Convicted attorney Michael Avenatti was released from a Manhattan jail Friday and was due to arrive in the Southland Friday evening to begin serving 90 days of house arrest under a unique judicial order stemming from the coronavirus pandemic, his attorney said.
Avenatti — who was convicted in New York in February of trying to extort up to $25 million from Nike and is awaiting trial in Santa Ana for allegedly stealing several million dollars from clients — was released from the Metropolitan Correction Center in New York Friday morning, attorney Dean Steward said.
An attorney who represented Avenatti in his divorce case met him in Manhattan and was accompanying him on a flight to Los Angeles, according to Steward, who said he’s scheduled to pick up his client at Los Angeles International Airport Friday evening.
Avenatti has a “third-party custodian,” who will provide housing for him during the 90 days of house arrest, Steward said.
“He’s a pal of his from many, many years ago,” Steward said, adding he did not want to identify the custodian.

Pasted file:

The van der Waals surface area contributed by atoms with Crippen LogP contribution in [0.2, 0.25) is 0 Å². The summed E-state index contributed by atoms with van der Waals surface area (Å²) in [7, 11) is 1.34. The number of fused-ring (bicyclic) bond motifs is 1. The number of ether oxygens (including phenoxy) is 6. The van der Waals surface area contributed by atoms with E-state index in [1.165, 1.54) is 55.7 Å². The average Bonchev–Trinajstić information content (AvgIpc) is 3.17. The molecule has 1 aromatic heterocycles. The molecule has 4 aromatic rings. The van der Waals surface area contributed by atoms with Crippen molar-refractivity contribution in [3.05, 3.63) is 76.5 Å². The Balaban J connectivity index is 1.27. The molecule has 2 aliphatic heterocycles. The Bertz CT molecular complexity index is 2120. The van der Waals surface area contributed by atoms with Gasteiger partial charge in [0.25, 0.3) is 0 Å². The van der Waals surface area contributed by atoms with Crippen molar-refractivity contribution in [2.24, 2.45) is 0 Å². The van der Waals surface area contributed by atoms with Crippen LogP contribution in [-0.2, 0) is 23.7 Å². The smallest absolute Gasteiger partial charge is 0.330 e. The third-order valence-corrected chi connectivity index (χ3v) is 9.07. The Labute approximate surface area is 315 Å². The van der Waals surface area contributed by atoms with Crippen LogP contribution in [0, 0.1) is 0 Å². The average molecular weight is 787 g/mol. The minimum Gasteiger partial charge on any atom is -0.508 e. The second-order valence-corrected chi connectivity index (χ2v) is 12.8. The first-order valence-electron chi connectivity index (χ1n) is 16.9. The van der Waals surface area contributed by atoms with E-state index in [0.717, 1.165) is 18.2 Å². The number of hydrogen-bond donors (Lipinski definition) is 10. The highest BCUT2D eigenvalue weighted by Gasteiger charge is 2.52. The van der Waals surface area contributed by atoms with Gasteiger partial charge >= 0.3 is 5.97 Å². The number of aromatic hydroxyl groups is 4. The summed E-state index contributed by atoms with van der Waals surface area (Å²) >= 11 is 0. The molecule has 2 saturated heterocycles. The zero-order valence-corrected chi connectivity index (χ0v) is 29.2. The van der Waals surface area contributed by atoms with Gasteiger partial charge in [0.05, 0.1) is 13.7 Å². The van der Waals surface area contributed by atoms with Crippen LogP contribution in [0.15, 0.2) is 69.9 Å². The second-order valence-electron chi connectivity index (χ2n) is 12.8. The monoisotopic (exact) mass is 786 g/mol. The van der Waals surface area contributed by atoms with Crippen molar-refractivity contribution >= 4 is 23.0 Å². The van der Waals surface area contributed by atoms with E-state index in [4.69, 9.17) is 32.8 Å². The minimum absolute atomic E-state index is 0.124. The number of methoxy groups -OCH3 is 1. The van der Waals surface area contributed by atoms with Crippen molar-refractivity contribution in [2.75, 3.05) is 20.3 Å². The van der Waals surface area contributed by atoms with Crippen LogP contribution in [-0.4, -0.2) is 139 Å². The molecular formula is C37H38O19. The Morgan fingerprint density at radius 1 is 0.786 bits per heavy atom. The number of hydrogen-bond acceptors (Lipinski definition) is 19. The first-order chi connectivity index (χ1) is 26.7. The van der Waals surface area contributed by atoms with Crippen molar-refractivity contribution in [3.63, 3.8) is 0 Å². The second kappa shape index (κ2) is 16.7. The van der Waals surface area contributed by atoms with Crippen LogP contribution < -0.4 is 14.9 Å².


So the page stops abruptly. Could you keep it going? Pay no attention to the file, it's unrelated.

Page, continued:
Three months from now, Avenatti will self-surrender and the conditions of his release will be reevaluated, Steward said.
“Some of it could depend on the timing of the Stormy Daniels case,” Steward said of another pending trial for Avenatti involving allegations that he cheated the adult film star out of money owed her.
Avenatti rose to fame representing Daniels, who challenged a nondisclosure agreement that paid her for keeping quiet about an alleged affair with President Donald Trump, which he has denied.
If that trial — currently scheduled for July — is rescheduled, Judge James Selna may keep Avenatti out of jail, Steward said.
Avenatti will be under strict rules in his house arrest, in which he cannot leave the premises unless it is due to a medical emergency, the attorney said.
“It’s the most restrictive bond I’ve ever been involved in,” Steward said. “He can’t have access to a device with internet on it. If he has to use a phone he has to go old school and use a flip phone with no internet.”
There are some exceptions, such as going over evidence in the case with Steward on a computer with web access, the lawyer said.
Avenatti spent 15 days in isolation at the MCC to quarantine him to make sure he was free from COVID-19 before his release, according to Steward.
Steward successfully argued that Avenatti should be released because he contracted pneumonia last year, putting him at a higher risk of COVID-19. There was an outbreak of coronavirus at the MCC, Steward said.
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